Image from the memorial wall “Monumento a la Memoria y la Verdad” (Monument to the Memory and Truth). This granite wall has the names of over 25,000 people who either died or went missing during the civil conflict of the 1980’s. It is similar to the Vietnam Memorial Wall in Washington DC, except that there is also a mural on the first part of the wall.
This section shows the Salvadoran people holding up an image of Mons. Oscar Romero, a Jesuit priest who was asassinated for speaking out against the goverment, and supporting the liberation of the poor. He was a fighter for peace, love, and reconcliation in the midst of terrible violence.
March 24th marked the 32nd anniversary of his death, and I traveled to San Salvador, El Salvador to learn about his life and participate in the commemorative events. Every year there is a march and vigil through downtown San Salvador.
It was a powerful experience to sit and pray in the small chapel where he led morning Mass every day, and where he was assassinated. Walking in solidarity with Salvadorans and people from around the world who come to honor his contribution, I was reminded about our need for prophetic voices. Today, as El Salvador especially, is experiencing high levels of violence and corruption in political systems, Romero’s voice calls us to commit ourselves to a different path. Romero also calls the Church back to its identity–bearing persecution in the name of fierce love; pilgrims of peace, bolding proclaiming the Good News.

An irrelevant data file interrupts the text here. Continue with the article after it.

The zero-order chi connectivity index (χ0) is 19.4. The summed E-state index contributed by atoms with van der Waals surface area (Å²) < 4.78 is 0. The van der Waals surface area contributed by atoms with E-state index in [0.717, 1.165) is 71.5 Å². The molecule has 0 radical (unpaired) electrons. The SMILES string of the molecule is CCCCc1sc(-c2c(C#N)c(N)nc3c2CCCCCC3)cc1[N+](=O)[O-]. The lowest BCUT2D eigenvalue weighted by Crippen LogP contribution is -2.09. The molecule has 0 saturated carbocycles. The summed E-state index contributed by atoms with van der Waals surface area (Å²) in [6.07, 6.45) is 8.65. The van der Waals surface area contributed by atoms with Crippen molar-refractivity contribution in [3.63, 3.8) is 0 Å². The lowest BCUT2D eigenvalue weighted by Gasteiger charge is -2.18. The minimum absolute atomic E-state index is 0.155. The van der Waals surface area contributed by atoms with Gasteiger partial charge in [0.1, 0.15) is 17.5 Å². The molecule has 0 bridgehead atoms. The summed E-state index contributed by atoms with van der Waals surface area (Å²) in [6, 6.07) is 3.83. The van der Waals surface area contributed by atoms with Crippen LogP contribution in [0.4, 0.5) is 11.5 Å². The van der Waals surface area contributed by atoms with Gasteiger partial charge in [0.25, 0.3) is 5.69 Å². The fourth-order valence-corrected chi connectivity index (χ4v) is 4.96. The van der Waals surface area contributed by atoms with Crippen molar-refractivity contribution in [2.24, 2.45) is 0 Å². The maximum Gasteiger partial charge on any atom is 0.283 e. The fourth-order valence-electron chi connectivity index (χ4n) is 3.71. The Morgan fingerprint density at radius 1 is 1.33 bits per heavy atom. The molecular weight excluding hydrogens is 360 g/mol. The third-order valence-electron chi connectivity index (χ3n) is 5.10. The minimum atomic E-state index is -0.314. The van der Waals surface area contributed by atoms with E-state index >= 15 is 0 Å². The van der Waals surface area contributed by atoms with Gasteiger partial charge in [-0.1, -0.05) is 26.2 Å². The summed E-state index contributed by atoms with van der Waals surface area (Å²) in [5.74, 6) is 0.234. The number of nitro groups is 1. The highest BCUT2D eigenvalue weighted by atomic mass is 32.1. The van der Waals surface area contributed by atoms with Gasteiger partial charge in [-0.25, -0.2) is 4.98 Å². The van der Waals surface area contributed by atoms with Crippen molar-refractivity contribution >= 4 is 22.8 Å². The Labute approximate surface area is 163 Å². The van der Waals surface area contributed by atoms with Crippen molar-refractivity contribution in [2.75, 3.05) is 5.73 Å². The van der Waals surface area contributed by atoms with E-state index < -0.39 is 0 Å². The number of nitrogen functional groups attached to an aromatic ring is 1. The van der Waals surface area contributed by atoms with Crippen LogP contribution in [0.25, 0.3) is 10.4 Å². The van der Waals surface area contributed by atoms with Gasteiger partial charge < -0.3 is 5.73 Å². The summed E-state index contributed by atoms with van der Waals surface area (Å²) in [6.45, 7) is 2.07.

A quote from Mons. Romero:
“Let us be today’s Christians. Let us not take fright at the boldness of today’s church. With Christ’s light let us illuminate even the most hideous caverns of the human person: torture, jail, plunder, want, chronic illness. The oppressed must be saved, not with a revolutionary salvation, in mere human fashion, but with the holy revolution of the Son of Man, who dies on the cross to cleanse God’s image, which is soiled in today’s humanity, a humanity so enslaved, so selfish, so sinful.”
― Oscar A. Romero, The Violence of Love
Mons. Romero is in the center in a white robe.